None of this stuff makes any sense to me. Value is subjective. I don’t know what the burden placed on the rest of society is by me living in my flat, and I wouldn’t know how to calculate it.

    Whatever the advantages, a Georgist tax would surely give rise to a vast army of tax assessors who would feed on the rest of us, and benefit themselves.

    I remain unconvinced.

  4. October 31, 2011 at 10:38 am

    Mark, have you stopped beating your wife yet?

    • October 31, 2011 at 10:43 am

      LR, you are a full-on Home-Owner-Ist, so I’m not going to waste your time or mine discussing tax or housing with you.

      • October 31, 2011 at 10:52 am

        When in doubt, have a hissy fit, eh?

        The whole “quiz” is a logical fallacy – look up the false dichotomy. This is an excellent example of the genre.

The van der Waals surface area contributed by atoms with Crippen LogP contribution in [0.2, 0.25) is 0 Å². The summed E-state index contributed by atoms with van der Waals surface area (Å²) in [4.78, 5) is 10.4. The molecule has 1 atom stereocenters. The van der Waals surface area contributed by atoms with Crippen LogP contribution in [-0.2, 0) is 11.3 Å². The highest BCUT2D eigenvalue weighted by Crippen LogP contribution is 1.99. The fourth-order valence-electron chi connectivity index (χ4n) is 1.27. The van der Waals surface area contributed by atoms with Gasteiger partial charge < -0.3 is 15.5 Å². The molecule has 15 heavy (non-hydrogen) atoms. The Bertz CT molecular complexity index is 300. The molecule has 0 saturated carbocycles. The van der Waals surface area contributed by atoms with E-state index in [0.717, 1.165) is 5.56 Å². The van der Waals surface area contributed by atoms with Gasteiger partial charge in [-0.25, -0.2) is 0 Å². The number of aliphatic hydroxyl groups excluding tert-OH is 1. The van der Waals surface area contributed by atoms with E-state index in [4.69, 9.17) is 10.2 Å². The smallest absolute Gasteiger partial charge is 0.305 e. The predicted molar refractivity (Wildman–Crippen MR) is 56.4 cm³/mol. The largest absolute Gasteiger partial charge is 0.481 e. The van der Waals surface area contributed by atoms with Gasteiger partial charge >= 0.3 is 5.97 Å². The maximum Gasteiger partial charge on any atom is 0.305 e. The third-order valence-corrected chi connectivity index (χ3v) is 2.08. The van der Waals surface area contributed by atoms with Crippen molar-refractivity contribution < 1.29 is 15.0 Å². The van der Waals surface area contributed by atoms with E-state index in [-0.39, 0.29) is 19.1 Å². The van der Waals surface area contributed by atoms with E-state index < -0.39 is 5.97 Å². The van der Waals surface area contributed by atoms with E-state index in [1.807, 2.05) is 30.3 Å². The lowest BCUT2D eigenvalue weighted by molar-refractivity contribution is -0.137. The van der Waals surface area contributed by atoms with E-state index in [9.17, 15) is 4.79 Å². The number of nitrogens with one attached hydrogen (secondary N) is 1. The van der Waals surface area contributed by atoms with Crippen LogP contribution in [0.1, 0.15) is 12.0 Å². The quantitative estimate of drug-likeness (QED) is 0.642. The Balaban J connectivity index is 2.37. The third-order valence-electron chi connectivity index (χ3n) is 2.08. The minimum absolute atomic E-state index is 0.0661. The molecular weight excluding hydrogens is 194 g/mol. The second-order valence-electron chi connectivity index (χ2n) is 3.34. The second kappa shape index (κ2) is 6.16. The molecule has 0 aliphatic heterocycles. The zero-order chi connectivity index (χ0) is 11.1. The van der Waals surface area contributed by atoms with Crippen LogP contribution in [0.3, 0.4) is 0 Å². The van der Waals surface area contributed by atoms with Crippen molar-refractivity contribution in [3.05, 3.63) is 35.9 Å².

And “home ownerist” is something you use a pejorative for anyone who doesn’t go along with your Georgist ideology. There is no such thing – it’s just made up nonsense. My shoulders are broad, I can live with it (and ignore it). Just so long as none of it ever becomes government policy. Then I will campaign with the same vigour I campaigned against the ID cards. I will never agree to any tax that is not based upon ability to pay. One that will tax a homeowner into moving out of their home is vile beyond comprehension. If it is not based solely on liquid assets, then it is unfair. It really is as simple as that.

        • October 31, 2011 at 11:18 am

          1. LVT is a tax on consumption, not a tax on income. The idea that things you consume generate income for you is nonsensical, because you could apply the same logic to VAT “Why should I pay VAT on expenditure x, y or z because x, y or z generate no income for me?”.